False Value by Ben Aaronovitch, DAW Books, 2020

Once again, this is not a book I’d ordinarily review. Being but the latest in a series of police procedurals (the Rivers of London novels) involving magic (and magical institutions), it’s basically mind-candy that follows familiar conventions in both mystery and urban magic genres. As is typical of many mystery series, the Rivers of London novels focus on a particular character, Peter Grant, where each book is a challenge that evolves the character in a sort of life journey. And how did Peter Grant begin, in that first novel, Midnight Riot? As someone with a distinct resemblance to Arthur Dent?

No! Wait! There is another reason for reviewing False Value. Earlier this year, I noted how unions are so much not a part of science fiction. Well, you can add Aaronovitch to that short list of sf authors who at least mention unions. Take this line of questioning from the protagonist, Peter Grant:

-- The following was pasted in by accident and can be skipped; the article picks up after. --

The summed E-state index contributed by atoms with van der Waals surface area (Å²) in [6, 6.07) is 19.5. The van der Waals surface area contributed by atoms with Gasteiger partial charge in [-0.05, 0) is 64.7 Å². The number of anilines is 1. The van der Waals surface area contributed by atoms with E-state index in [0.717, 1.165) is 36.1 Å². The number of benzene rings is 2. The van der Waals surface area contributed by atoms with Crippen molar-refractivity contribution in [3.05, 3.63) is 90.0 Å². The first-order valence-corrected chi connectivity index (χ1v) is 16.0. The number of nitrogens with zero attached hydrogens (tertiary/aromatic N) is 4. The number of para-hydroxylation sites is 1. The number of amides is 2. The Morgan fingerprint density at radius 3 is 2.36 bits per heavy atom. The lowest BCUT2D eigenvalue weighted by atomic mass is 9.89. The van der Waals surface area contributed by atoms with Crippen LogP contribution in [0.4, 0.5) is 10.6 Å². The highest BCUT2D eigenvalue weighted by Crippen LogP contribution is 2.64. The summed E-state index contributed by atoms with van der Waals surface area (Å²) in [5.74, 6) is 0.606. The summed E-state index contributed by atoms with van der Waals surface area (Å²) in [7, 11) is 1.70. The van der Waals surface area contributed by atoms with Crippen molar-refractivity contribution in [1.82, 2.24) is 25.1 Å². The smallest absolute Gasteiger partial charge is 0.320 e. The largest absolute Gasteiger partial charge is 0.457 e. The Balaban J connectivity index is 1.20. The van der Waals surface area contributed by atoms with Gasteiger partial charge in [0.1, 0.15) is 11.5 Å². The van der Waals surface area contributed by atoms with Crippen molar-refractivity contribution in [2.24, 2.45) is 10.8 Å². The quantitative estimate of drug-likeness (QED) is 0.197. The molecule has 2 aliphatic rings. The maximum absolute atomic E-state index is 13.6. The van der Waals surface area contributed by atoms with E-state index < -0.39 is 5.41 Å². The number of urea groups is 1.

“… Vampires were a problem, of course – they always are. You burn out one nest and another would pop up. Got real bad in the ’70s until a bunch of homeless vets went after them with homemade napalm and flame-throwers – quite a war by all accounts.”

“You didn’t intervene?”

“I was a teenager at the time, but the Association stayed out of it,” said Mrs. Chin. The Association being the New York Libraries Association, the militant magical wing of the New York Public Library Services. “Although we’re all members of the Green Machine as well.” That being the AFSCME, the union that most mundane librarians belonged to.

This is, I think, an act of mischievous dissonance. After all, magic is personal power, an act of will as well as incantation and calculation. Why should magical librarians need collective bargaining and solidarity? Are contracts magical? Is the magical vulnerable without the mundane? Well, this is a brief review so I’ll just note that this series of novels is one of those that is a) good if you like both police procedural mysteries and magical fantasy and b) best begun with the first of the books, Midnight Riot.